Changes and Chains

by gillis

The weather here in the Berkshire hills has changed abruptly. Last  week I had to shave my legs ahead of schedule just to be able to wear clothing appropriate for 80 degree heat. This morning I was scrambling to find clean jackets that would keep the 23 degree winds from biting my children too hard. It has been a strange early spring with unexpected weather and transitions all around that, to me, feel tentative.

As my son settles into preschool routines and I learn to watch him try-fail-try to do things just beyond his present skill level (hey, Vygotsky may have had something after all), I see a future where he will be entirely independent of me. Sometimes I’d like to see that process move in hyper speed, on those days when I have no patience left for him and my daily allotment of “nice” has been used up by my students. Other times the idea of a day when I cannot hold him on my lap and place my hands on his springroll of a belly is too sad to contemplate.

My daughter, too, is transitioning into adolescence. With one foot firmly planted in childhood, the other one is poised to squish down into the mud of early adulthood soon. She questions so many things and often dislikes the answers she gets about what is real and what is not, what the world says about who she can and cannot be, and how to navigate through a world that may not always value what she has to say. I hope she’ll be able to channel her righteous anger and disappointment into action on behalf of the things that she feels most strongly about.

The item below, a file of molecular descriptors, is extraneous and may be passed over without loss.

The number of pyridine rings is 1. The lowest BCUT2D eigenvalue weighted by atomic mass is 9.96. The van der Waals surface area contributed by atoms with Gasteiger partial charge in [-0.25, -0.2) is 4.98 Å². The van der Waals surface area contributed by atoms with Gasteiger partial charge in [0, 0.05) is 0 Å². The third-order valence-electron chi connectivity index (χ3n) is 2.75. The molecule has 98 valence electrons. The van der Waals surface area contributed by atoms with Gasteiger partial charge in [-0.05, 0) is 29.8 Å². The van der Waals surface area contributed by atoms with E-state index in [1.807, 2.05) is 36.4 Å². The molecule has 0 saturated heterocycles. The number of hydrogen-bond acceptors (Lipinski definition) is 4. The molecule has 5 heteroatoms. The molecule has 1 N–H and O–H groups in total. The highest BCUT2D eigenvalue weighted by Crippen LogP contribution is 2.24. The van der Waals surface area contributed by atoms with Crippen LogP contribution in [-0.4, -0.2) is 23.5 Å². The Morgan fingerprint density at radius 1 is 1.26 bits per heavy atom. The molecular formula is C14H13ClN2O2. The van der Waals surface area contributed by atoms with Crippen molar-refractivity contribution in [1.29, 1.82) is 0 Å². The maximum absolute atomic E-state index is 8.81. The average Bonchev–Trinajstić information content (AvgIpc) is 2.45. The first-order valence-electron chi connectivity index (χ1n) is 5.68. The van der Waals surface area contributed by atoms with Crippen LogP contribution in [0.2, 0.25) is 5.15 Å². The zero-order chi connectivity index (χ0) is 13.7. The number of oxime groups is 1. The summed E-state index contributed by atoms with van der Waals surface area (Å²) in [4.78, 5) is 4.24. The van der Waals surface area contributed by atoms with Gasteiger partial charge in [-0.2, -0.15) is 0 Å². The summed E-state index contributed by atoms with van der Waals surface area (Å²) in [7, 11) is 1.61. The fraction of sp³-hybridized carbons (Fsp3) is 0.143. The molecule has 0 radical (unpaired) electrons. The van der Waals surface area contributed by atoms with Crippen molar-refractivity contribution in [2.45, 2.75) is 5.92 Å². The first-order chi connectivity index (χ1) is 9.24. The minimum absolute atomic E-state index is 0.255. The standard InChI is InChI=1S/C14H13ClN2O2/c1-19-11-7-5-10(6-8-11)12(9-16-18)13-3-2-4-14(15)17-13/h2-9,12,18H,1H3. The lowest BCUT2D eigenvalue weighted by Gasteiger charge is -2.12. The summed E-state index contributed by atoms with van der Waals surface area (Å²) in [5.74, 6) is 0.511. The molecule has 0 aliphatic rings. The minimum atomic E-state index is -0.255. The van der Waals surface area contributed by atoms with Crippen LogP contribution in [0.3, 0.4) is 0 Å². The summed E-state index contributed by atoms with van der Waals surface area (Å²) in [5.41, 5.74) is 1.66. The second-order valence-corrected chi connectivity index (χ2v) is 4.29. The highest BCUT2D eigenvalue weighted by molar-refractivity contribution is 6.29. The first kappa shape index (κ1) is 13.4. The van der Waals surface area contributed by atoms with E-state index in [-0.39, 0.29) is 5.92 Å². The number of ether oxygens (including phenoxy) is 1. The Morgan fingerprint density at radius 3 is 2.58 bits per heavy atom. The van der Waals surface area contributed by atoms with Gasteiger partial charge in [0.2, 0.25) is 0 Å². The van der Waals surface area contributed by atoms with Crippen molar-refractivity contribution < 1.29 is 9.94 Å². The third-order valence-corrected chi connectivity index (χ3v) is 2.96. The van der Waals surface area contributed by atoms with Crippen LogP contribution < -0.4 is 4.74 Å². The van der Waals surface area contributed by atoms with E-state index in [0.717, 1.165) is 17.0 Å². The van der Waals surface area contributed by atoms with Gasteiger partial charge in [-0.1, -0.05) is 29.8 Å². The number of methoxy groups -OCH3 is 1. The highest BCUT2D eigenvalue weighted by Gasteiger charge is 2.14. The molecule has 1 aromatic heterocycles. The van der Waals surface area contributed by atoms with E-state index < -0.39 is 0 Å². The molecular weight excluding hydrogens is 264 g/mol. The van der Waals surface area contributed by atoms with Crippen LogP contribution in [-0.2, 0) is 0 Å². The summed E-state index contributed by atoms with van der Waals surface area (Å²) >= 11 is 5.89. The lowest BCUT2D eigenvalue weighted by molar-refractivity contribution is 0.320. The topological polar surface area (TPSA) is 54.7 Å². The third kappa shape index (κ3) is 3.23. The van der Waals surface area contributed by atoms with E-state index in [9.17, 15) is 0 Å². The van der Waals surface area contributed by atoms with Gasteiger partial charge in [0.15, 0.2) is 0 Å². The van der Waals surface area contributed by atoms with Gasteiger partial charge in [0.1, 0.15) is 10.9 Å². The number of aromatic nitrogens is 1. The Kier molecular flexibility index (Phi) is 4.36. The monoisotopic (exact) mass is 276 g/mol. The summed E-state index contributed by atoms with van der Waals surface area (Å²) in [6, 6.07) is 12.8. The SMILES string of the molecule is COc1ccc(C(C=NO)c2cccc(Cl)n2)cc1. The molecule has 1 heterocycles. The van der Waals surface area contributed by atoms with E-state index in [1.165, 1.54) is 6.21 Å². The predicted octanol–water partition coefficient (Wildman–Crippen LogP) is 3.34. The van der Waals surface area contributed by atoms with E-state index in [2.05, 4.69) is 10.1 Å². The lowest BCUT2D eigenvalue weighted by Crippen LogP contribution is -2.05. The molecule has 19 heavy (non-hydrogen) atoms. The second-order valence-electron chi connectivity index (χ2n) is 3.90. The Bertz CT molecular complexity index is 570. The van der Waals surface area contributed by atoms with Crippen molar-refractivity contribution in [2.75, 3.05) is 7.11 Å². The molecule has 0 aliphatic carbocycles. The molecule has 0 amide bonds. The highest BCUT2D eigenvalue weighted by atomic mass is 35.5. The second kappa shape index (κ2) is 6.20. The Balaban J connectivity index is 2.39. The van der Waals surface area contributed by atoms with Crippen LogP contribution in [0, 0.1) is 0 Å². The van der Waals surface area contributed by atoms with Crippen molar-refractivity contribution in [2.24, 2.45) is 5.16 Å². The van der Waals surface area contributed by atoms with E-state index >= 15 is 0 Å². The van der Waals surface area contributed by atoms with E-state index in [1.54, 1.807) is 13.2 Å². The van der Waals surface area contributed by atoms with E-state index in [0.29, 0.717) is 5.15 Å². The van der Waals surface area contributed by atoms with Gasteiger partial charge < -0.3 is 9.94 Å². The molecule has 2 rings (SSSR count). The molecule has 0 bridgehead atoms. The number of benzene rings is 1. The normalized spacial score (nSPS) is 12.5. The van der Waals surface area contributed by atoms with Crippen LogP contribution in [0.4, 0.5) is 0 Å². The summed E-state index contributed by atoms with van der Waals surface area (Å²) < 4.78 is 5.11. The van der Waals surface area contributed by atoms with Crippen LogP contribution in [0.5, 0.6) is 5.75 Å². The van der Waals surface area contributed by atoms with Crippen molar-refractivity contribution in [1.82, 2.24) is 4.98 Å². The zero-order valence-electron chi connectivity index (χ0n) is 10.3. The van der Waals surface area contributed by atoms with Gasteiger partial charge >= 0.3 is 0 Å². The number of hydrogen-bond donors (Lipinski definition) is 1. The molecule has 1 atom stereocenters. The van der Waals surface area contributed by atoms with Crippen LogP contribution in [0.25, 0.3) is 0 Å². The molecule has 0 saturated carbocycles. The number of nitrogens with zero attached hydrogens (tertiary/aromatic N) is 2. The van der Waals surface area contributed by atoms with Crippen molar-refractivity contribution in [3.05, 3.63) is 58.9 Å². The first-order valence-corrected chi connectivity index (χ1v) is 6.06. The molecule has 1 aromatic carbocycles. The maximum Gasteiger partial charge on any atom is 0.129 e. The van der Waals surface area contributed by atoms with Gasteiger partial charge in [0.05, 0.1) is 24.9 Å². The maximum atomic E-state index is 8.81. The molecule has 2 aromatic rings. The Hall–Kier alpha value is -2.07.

On the other side of things are my parents who are now fighting a losing battle to maintain their independence. It is difficult to watch them struggle with the loss of freedom in their lives these days. The ability to drive, to care for themselves and one another, and  to engage with the outside world in meaningful ways are now all conditional and as changeable as the weather. How strange it must be to need help grocery shopping or keeping your home clean after you raised seven daughters and held down demanding jobs for many decades. How unrecognizable the landscape of your life when your greatest goal becomes showing hospital staff that you have the strength to take care of your basic daily needs at home without their support. Bearing witness to these transitions is not easy but there is richness in the symmetry of being there to help those who helped us for so long.

I see how I am firmly linked into the middle of this family chain. I know that, if I’m lucky to be there for it, my link will someday slide over to take the place of my parents’. In turn, my children will move up to take the spot I’m sitting in now.  I hope that these transitions will have some grace to them, and lots of laughter to go along with the inevitable tears.